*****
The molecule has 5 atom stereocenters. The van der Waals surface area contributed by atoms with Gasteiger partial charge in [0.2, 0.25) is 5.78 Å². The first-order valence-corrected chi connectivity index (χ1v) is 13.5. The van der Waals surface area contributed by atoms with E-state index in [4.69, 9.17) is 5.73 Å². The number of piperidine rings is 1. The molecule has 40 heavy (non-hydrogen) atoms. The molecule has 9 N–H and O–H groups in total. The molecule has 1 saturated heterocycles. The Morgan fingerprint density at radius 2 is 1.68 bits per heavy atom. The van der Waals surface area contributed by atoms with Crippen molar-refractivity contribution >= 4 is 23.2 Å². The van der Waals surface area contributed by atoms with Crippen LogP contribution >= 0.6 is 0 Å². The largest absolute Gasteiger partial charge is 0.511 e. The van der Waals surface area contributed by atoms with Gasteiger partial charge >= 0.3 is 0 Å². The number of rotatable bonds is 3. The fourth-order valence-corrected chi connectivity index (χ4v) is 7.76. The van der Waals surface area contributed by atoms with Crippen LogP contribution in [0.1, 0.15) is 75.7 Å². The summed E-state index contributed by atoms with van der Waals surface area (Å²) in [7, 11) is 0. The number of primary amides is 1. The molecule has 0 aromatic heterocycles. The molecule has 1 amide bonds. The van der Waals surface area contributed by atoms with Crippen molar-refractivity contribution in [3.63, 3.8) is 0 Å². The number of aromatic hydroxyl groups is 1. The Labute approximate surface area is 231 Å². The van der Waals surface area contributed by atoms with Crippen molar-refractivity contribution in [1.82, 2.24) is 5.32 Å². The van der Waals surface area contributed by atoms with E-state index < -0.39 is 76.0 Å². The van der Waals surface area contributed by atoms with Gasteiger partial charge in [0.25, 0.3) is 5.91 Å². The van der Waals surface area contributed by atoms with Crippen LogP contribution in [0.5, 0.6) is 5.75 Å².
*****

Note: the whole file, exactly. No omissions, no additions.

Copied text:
The molecule has 5 atom stereocenters. The van der Waals surface area contributed by atoms with Gasteiger partial charge in [0.2, 0.25) is 5.78 Å². The first-order valence-corrected chi connectivity index (χ1v) is 13.5. The van der Waals surface area contributed by atoms with E-state index in [4.69, 9.17) is 5.73 Å². The number of piperidine rings is 1. The molecule has 40 heavy (non-hydrogen) atoms. The molecule has 9 N–H and O–H groups in total. The molecule has 1 saturated heterocycles. The Morgan fingerprint density at radius 2 is 1.68 bits per heavy atom. The van der Waals surface area contributed by atoms with Crippen molar-refractivity contribution >= 4 is 23.2 Å². The van der Waals surface area contributed by atoms with Crippen LogP contribution >= 0.6 is 0 Å². The largest absolute Gasteiger partial charge is 0.511 e. The van der Waals surface area contributed by atoms with Gasteiger partial charge >= 0.3 is 0 Å². The number of rotatable bonds is 3. The fourth-order valence-corrected chi connectivity index (χ4v) is 7.76. The van der Waals surface area contributed by atoms with Crippen LogP contribution in [0.1, 0.15) is 75.7 Å². The summed E-state index contributed by atoms with van der Waals surface area (Å²) in [7, 11) is 0. The number of primary amides is 1. The molecule has 0 aromatic heterocycles. The molecule has 1 amide bonds. The van der Waals surface area contributed by atoms with Crippen molar-refractivity contribution in [3.63, 3.8) is 0 Å². The number of aromatic hydroxyl groups is 1. The Labute approximate surface area is 231 Å². The van der Waals surface area contributed by atoms with Crippen molar-refractivity contribution in [1.82, 2.24) is 5.32 Å². The van der Waals surface area contributed by atoms with E-state index < -0.39 is 76.0 Å². The van der Waals surface area contributed by atoms with Gasteiger partial charge in [0.25, 0.3) is 5.91 Å². The van der Waals surface area contributed by atoms with Crippen LogP contribution in [0.5, 0.6) is 5.75 Å².